• Madison v. Motion Picture Set Painters/Sign Writer, No. CV 99-12399 MMM AJWX.
    • United States
    • United States District Courts. 9th Circuit. United States District Courts. 9th Circuit. Central District of California
    • March 6, 2000
    ...as arising under federal law. See, e.g., BIW Deceived v. Local S6, Industrial Union of Marine And Shipbuilding Workers of America, 132 F.3d 824 (1st Cir.1997). See also Jones v. Truck Drivers Local Union No. 299, 838 F.2d 856, 861 (6th Cir.1988) ("Unfair representation, then, is unfair repr......
  • Bd. of Selectmen of the Town of Grafton v. Grafton & Upton R.R. Co., CIVIL ACTION NO. 12-cv-40164-TSH
    • United States
    • U.S. District Court — District of Massachusetts
    • May 22, 2013
    ...under complete preemption. See BIW Deceived v. Local S6, Indus. Union of Marine and Shipbuilding Workers of Am., IAMAW Dist. Lodge 4, 132 F.3d 824, 831 (1st Cir. 1997) ("The doctrine empowers courts to look beneath the face of the complaint to divine the underlying nature of a claim, to det......
  • López-Muñoz v. Triple-S Salud, Inc., No. 13–1417.
    • United States
    • United States Courts of Appeals. United States Court of Appeals (1st Circuit)
    • May 9, 2014
    ...depends, of course, on whether federal jurisdiction exists. See BIW Deceived v. Local S6, Indus. Union of Marine & Shipbldg. Workers, 132 F.3d 824, 830 (1st Cir.1997). This inquiry is cabined by the notice of removal. See, e.g., Ervast v. Flexible Prods. Co., 346 F.3d 1007, 1012 n. 4 (11th ......
  • Request a trial to view additional results
242 cases
  • Ten Taxpayer Citizens Group v. Cape Wind Assocs., No. 03-2323.
    • United States
    • United States Courts of Appeals. United States Court of Appeals (1st Circuit)
    • June 28, 2004
    ...Okla. Tax Comm'n v. Graham, 489 U.S. 838, 840, 109 S.Ct. 1519, 103 L.Ed.2d 924 (1989) (per curiam); see also BIW Deceived v. Local S6, 132 F.3d 824, 830 (1st Cir.1997). Here, the most obvious bases for federal subject-matter jurisdiction are lacking: the parties are nondiverse, and Ten Taxp......
  • Madison v. Motion Picture Set Painters/Sign Writer, No. CV 99-12399 MMM AJWX.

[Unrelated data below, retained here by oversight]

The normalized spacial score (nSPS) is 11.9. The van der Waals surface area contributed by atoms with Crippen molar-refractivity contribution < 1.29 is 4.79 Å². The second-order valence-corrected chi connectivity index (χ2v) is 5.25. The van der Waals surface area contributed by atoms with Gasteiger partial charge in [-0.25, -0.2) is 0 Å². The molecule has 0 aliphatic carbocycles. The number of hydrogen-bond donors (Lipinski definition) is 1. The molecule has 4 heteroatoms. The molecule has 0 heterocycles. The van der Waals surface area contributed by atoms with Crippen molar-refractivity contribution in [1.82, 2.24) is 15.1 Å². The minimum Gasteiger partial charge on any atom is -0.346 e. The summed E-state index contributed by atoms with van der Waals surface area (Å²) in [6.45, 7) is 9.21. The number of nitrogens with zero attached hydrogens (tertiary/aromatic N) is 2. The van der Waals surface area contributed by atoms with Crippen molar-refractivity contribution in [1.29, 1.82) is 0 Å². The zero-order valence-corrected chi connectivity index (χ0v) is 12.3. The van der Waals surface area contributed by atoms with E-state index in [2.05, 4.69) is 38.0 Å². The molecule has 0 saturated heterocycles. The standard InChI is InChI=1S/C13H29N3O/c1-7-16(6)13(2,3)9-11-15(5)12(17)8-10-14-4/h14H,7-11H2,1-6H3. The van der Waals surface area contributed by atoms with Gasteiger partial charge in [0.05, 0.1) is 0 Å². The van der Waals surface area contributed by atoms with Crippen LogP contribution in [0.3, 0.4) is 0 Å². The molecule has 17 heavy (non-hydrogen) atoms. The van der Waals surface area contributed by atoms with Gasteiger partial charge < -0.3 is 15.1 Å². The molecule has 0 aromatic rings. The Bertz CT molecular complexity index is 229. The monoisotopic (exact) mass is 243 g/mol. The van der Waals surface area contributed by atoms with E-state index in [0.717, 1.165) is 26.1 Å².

• United States
    • United States District Courts. 9th Circuit. United States District Courts. 9th Circuit. Central District of California
    • March 6, 2000
    ...as arising under federal law. See, e.g., BIW Deceived v. Local S6, Industrial Union of Marine And Shipbuilding Workers of America, 132 F.3d 824 (1st Cir.1997). See also Jones v. Truck Drivers Local Union No. 299, 838 F.2d 856, 861 (6th Cir.1988) ("Unfair representation, then, is unfair......
  • Bd. of Selectmen of the Town of Grafton v. Grafton & Upton R.R. Co., CIVIL ACTION NO. 12-cv-40164-TSH
    • United States
    • U.S. District Court — District of Massachusetts
    • May 22, 2013
    ...under complete preemption. See BIW Deceived v. Local S6, Indus. Union of Marine and Shipbuilding Workers of Am., IAMAW Dist. Lodge 4, 132 F.3d 824, 831 (1st Cir. 1997) ("The doctrine empowers courts to look beneath the face of the complaint to divine the underlying nature of a claim, t......
  • López-Muñoz v. Triple-S Salud, Inc., No. 13–1417.
    • United States
    • United States Courts of Appeals. United States Court of Appeals (1st Circuit)
    • May 9, 2014
    ...depends, of course, on whether federal jurisdiction exists. See BIW Deceived v. Local S6, Indus. Union of Marine & Shipbldg. Workers, 132 F.3d 824, 830 (1st Cir.1997). This inquiry is cabined by the notice of removal. See, e.g., Ervast v. Flexible Prods. Co., 346 F.3d 1007, 1012 n. 4 (1......
  • Request a trial to view additional results